Siemens & Halske Fg Tist 261/264 “Trommelwähler

Fg Tist 264
Fg Tist 264

6 Reacties

  1. Dear Arwin,

    I read your “help me” page regarding that odd pull down dial alike that of the Trommelwähler. These look odd but are indeed quite regular dial mechanisms. Did you find the courage to open your Trommelwähler and get a good look at it? You will find, that it is basically the N38 mechanism with a few adjustments to accomodate the smaller turn angle of the pull down dial. Siemens achieved that by integrating a fixed gear ratio.

    The folklore has it, that these dials were primarily designed for telephone exchanges and the “Fräulein vom Amt”, who had to dial quite a large number of times each day and it was deemed to be more ergonomic to have one low force pull down movement (hence the fixed gear) instead of high force circular movement. At the German collector’s forum there is talk that this mechanism has already been conceived in the early to mid 1930s and was to be largely implemented in new installs of high capacity and long distance exchanges, for example in large cities like Berlin, Hamburg or München, especially if there was a mixture of automatic and manual exchanges that had to be connected through human operators. It must have been due to that rather unfortunate political climax also known as the 2nd world war that this didn’t proceed as planned. After the war and the ensuing shortages, there was no incentive to resume manufacturing specialities if there already was a simple solution that did more than just one trick and thus, the pull down dials were shelved for the moment. In the 1950s, as the economy gathered momentum, human operated exchanges were of course a necessity but the progress was towards automation. So I suppose the pull down dial never came to its fame and fortune as it might have been appropriate. However, as it is so often the case, the designs departments really like oddball technical solutions and as a matter of fact the pull down dial came to a second life in a fancy phone for design affine people of the 50s, who unfortunately didn’t appreciate its beauty as expected. Consequentially, the Trommelwähler was discontinued after a few years, as the more conventional but even more elegant 282 came about.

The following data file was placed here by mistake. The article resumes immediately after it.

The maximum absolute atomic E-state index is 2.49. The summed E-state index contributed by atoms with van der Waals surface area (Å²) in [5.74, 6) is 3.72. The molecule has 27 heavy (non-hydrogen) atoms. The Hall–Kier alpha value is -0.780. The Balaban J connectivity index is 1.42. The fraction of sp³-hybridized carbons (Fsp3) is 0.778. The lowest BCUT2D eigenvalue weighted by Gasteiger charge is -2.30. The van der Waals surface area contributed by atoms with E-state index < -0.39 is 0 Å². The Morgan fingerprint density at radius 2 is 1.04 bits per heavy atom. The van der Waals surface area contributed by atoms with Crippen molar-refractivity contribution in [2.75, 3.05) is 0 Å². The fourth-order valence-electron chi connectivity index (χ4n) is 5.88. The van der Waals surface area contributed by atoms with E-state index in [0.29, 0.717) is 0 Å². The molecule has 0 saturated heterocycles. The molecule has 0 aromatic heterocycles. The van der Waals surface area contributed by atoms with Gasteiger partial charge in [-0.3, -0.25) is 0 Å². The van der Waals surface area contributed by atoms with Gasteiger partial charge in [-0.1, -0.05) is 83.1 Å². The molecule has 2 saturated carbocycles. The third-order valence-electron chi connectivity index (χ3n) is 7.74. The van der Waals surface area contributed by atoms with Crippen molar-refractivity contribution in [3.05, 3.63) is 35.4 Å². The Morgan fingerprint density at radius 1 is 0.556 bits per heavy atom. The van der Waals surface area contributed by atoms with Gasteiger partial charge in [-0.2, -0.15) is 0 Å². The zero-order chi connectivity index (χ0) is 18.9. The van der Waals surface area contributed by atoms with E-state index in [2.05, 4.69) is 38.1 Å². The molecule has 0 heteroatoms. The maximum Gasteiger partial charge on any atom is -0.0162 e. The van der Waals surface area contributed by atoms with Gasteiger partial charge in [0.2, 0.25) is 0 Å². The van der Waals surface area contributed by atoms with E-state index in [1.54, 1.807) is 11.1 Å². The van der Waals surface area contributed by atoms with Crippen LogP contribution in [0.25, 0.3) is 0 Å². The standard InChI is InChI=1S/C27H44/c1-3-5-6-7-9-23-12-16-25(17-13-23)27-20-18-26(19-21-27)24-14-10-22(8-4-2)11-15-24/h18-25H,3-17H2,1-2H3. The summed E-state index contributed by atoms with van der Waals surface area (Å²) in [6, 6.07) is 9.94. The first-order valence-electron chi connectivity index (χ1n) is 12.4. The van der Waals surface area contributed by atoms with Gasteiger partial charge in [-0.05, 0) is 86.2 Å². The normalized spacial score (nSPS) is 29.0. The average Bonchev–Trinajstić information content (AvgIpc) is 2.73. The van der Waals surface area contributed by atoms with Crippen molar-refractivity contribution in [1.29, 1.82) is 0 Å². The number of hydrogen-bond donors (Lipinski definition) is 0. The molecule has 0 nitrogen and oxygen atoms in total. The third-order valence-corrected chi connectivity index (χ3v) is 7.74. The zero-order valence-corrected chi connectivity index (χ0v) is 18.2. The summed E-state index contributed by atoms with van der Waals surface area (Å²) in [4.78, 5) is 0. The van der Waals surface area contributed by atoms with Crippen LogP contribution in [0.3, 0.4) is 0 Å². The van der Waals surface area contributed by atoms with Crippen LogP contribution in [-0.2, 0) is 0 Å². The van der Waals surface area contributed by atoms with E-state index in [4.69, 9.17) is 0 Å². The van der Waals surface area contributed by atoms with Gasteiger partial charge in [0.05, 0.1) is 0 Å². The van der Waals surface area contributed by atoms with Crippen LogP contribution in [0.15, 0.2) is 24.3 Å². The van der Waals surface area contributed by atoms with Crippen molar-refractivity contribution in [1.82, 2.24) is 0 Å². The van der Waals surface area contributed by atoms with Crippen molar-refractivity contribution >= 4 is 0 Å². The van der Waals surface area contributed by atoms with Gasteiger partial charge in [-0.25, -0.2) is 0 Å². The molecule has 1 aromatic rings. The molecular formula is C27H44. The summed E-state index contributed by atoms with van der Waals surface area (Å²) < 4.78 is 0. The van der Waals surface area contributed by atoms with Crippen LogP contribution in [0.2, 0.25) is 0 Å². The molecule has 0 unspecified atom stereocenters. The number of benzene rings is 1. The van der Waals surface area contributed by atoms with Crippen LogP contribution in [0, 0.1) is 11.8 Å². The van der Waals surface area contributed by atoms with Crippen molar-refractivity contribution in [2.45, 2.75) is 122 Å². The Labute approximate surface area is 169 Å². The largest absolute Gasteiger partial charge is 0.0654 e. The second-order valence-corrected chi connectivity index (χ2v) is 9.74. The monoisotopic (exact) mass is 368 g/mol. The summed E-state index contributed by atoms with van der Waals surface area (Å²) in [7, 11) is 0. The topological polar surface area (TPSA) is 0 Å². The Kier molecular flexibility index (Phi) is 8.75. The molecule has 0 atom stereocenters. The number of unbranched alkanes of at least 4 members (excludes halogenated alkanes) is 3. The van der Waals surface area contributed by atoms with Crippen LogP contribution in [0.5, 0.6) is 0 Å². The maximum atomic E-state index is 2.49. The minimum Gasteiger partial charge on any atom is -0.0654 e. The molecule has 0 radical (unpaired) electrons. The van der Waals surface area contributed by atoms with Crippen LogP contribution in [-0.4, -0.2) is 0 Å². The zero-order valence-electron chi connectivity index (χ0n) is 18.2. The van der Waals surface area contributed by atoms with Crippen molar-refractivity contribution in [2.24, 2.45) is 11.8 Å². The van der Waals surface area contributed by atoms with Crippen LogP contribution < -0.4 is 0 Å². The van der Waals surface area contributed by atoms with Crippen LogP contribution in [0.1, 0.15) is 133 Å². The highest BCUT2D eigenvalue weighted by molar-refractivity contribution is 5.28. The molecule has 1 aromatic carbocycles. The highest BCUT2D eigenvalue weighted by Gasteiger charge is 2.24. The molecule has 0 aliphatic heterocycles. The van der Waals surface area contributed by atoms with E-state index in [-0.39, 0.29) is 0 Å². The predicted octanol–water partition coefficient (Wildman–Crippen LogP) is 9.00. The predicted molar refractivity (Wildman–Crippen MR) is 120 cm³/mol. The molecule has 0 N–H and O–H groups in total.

Then there are some flaws to the design. First, the choice of a number of shallow and rounded recesses over rather defined holes certainly poses the risk of aborted and erratic dials. As there is no finger stop, it is possible to unintentionally overpull the dial, expecially if there are longer fingernails involved. One might argue, at least from the humourous standpoint, that this dial was constructed by single men who hadn’t in mind the needs of fashionable young ladies who manned the telephone exchanges and who tended to have appealingly polished finger nails… (no sexism intended)
    Also, due to the addional gears, the design was more integrated than the conventional dial mechanisms which is from today’s perspective on integration ridiculous, but didn’t lead to this dial mechanism being exactly loved by maintenance technicians.

    In my personal oppinion, the Trommelwähler was — from a standpoint of reason — an unnecessary phone. Though being aimed towards design-conscious people, it somehow lacked the necessary appeal to them, which might have been down to the rather industrial design, that a) the pull down dial polarises and b) the “craddle” resembles scales you would have found in a typical 1950s grocery store. Its successor, the 282, features more appealing lines and seems more fitting to a late 50s design interior if the owners ever chose modern design over the more conservative oak and upholstery that the masses preferred. That said, I like the Trommelwähler. I somehow regret not having bought one, when I had the chance to do so at even a rather small prize, given that they are quite rare, especially in good condition, as the craddle is of the EC2B (easy to break) type on bakelite bodies. And in fact, I might spot a rather nasty crack and some chip on the edge, as your Trommelwähler must unfortunately have suffered making the shocking experience of gravity?

    Kind Regards,
    Alex

  2. Dear Arwin,

    I’ve read your “help me” page and wrote a rather long comment on the pull down dial. I wonder, is there a character limit to the comments on your page? As I hit the postings button, the text is gone and I don’t receive the “comment under moderation” output…

    Kind Regards,
    Alex

    • Sorry, something went wrong. I see no post from you other than this one under the Trommelwähler article.
      (I’ll look at your other post later, on the Weltruf dial).